Google Maps Link Up with Cell Phones

Dennis Faas's picture

Google is introducing an innovative service to customers, this time targeting web mobile users. The 'My Location' feature in Google Maps Mobile 2.0 is currently undergoing beta testing and will attempt to provide mapping services via user cell phones.

The concept of mapping technology in mobile devices is not particularly ground-breaking, as several smart-phones currently on the market have Global Positioning System (GPS) technology embedded into them. However, the advantage of this new service will be to provide access to mapping services to web mobile users whose devices do not have embedded GPS receivers. (Source:

This is a potentially massive untapped market, with Google's internal estimates projecting that only 15% of consumer phones support GPS. This service will utilize existing cell phone towers to triangulate an approximate location of the cell phone, and not satellites in high orbit. This service will be less accurate in pinpointing the exact location of a user, in comparison to GPS technology available in smart phones. Currently, it is accurate to within 1,200 to 2,700 meters, depending on the number of cell phone towers in your location. (Source:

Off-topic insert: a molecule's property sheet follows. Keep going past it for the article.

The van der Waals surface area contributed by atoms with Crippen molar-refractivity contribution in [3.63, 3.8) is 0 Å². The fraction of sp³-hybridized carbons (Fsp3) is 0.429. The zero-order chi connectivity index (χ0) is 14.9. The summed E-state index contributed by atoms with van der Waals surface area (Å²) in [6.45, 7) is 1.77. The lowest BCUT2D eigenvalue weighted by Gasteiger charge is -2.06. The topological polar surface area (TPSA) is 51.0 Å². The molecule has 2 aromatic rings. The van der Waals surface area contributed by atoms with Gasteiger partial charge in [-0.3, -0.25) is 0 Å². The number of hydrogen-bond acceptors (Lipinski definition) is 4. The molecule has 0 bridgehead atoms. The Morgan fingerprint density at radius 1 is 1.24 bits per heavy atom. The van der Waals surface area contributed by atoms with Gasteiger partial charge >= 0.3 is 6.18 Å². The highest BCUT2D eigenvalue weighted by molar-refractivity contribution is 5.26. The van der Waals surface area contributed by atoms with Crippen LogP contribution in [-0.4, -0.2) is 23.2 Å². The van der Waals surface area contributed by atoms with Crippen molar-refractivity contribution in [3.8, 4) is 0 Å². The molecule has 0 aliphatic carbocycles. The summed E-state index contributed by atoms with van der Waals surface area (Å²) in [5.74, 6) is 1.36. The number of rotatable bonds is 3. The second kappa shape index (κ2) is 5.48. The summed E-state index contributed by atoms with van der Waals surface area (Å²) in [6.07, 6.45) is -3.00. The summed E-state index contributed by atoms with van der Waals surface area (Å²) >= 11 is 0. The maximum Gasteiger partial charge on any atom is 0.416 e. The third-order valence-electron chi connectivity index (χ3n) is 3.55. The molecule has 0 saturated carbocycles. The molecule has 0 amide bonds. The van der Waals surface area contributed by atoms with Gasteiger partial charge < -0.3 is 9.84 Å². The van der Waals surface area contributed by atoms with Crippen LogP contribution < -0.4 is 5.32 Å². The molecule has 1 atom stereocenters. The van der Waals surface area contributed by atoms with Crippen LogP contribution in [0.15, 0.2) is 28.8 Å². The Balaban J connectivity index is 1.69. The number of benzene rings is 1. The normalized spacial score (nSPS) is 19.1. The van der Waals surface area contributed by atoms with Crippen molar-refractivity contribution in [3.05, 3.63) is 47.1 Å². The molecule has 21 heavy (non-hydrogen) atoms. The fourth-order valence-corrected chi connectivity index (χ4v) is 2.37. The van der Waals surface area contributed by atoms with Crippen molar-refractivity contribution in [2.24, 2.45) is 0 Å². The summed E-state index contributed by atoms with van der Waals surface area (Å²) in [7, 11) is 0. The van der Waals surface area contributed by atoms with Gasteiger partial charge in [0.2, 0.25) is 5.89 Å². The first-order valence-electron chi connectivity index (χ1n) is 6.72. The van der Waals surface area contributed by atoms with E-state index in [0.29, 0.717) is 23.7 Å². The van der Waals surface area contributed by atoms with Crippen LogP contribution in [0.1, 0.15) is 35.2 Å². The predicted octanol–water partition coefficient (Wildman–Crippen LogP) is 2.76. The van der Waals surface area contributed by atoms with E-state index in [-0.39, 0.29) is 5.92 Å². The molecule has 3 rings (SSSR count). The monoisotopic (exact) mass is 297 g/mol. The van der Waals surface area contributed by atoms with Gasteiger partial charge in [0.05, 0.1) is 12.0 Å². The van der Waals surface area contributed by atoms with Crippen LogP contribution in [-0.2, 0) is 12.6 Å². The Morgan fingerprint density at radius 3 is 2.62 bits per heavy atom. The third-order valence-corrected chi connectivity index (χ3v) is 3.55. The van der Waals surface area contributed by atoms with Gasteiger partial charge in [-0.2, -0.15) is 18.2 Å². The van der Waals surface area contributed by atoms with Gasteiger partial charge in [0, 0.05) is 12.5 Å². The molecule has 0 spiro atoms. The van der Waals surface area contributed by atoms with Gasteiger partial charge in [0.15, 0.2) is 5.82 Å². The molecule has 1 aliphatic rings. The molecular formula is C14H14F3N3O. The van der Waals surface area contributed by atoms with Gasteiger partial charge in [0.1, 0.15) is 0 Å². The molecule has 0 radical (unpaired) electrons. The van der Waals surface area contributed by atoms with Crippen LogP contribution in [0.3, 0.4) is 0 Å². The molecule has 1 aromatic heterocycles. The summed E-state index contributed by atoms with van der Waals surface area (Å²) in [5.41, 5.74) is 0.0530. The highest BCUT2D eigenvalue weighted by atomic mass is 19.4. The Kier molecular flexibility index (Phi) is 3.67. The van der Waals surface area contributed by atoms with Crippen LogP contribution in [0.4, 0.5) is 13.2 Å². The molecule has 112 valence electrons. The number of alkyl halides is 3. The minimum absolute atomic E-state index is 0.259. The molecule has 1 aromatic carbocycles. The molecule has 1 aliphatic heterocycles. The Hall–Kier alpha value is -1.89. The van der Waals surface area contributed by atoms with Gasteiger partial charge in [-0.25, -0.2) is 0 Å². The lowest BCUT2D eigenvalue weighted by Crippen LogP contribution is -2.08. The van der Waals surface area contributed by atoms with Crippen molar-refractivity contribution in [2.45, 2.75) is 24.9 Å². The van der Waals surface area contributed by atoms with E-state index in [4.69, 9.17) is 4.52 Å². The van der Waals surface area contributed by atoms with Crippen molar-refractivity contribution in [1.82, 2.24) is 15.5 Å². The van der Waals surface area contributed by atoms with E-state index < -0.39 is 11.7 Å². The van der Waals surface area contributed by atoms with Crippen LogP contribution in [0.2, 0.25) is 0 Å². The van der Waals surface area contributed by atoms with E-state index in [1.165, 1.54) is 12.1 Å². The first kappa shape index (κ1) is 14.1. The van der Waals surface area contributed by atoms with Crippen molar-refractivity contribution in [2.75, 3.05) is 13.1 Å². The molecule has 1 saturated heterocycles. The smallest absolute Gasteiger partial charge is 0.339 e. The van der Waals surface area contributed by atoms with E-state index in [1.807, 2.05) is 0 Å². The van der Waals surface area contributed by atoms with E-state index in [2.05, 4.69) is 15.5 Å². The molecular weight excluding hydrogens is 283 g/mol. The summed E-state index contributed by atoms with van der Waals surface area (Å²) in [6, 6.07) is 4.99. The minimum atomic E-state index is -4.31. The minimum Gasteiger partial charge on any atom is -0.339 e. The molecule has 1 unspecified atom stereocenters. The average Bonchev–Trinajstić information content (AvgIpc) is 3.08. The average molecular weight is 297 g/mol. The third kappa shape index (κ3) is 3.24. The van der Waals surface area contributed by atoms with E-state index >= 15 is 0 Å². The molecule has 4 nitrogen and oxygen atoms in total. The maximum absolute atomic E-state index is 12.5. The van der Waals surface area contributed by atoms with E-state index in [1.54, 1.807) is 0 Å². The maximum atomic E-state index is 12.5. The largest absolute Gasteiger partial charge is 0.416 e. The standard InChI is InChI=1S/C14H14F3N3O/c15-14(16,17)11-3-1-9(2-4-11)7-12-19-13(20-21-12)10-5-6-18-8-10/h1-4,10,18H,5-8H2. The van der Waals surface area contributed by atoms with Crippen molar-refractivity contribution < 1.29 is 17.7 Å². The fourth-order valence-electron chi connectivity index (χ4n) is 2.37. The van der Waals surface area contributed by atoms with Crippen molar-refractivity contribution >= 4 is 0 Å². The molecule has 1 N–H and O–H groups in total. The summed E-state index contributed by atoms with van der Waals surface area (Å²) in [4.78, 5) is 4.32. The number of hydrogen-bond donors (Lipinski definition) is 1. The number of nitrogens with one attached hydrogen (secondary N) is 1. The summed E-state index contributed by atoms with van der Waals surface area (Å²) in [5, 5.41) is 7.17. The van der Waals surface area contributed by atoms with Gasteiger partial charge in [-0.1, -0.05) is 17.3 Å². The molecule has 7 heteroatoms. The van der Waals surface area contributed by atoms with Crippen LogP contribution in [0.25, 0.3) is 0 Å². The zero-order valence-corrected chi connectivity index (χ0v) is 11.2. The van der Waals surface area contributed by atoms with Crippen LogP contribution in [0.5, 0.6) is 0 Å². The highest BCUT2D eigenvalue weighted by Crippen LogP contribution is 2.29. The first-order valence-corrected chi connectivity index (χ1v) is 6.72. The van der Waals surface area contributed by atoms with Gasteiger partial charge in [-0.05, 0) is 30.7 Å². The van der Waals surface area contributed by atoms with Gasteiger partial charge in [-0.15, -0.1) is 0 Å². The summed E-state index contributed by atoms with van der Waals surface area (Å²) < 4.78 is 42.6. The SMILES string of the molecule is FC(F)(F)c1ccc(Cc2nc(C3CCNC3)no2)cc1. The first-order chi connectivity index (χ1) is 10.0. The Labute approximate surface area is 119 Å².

However Chris Hazelton, senior analyst for mobile device technology and trends with IDC Research, notes "accuracy is not really an issue because more than likely you're not looking for exactly where are -- more for what's around you." This technology is not meant to replace in-car GPS devices for turn-by-turn navigational use, but is orientated towards identifying particular locations in the vicinity of the user through its integrated search feature. (Source:

In some ways the 'My Location' service outperforms GPS systems available in smart phones, due to much faster response times, indoor functionality and significantly decreased battery drain. However, at present this service is only available on a limited selection of cell phones, as well as a limited number of countries (including the United States, much of Europe, Australia, New Zealand, and Russia).

Google intends on maintaining 'My Location' as a free service, with the eventual implementation of lucrative advertising spots. (Source:

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